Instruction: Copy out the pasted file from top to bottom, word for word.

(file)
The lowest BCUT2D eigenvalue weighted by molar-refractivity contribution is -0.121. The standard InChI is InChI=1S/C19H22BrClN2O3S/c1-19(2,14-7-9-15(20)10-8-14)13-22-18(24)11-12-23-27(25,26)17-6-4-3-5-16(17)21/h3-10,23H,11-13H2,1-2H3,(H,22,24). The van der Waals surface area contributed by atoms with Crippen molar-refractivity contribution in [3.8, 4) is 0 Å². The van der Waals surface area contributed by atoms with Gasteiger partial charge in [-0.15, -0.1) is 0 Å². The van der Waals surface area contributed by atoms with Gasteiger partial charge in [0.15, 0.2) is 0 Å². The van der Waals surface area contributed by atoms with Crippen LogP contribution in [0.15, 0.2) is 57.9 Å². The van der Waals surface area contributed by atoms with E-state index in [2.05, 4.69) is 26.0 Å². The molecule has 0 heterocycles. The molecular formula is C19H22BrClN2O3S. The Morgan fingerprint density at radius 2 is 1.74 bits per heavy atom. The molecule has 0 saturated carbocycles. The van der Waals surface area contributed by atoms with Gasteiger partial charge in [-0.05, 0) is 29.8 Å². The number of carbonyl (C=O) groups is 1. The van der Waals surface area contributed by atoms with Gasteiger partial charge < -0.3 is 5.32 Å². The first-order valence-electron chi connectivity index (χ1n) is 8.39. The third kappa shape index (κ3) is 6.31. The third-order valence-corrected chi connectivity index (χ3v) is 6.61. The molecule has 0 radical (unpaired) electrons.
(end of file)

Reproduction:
The lowest BCUT2D eigenvalue weighted by molar-refractivity contribution is -0.121. The standard InChI is InChI=1S/C19H22BrClN2O3S/c1-19(2,14-7-9-15(20)10-8-14)13-22-18(24)11-12-23-27(25,26)17-6-4-3-5-16(17)21/h3-10,23H,11-13H2,1-2H3,(H,22,24). The van der Waals surface area contributed by atoms with Crippen molar-refractivity contribution in [3.8, 4) is 0 Å². The van der Waals surface area contributed by atoms with Gasteiger partial charge in [-0.15, -0.1) is 0 Å². The van der Waals surface area contributed by atoms with Gasteiger partial charge in [0.15, 0.2) is 0 Å². The van der Waals surface area contributed by atoms with Crippen LogP contribution in [0.15, 0.2) is 57.9 Å². The van der Waals surface area contributed by atoms with E-state index in [2.05, 4.69) is 26.0 Å². The molecule has 0 heterocycles. The molecular formula is C19H22BrClN2O3S. The Morgan fingerprint density at radius 2 is 1.74 bits per heavy atom. The molecule has 0 saturated carbocycles. The van der Waals surface area contributed by atoms with Gasteiger partial charge in [-0.05, 0) is 29.8 Å². The number of carbonyl (C=O) groups is 1. The van der Waals surface area contributed by atoms with Gasteiger partial charge < -0.3 is 5.32 Å². The first-order valence-electron chi connectivity index (χ1n) is 8.39. The third kappa shape index (κ3) is 6.31. The third-order valence-corrected chi connectivity index (χ3v) is 6.61. The molecule has 0 radical (unpaired) electrons.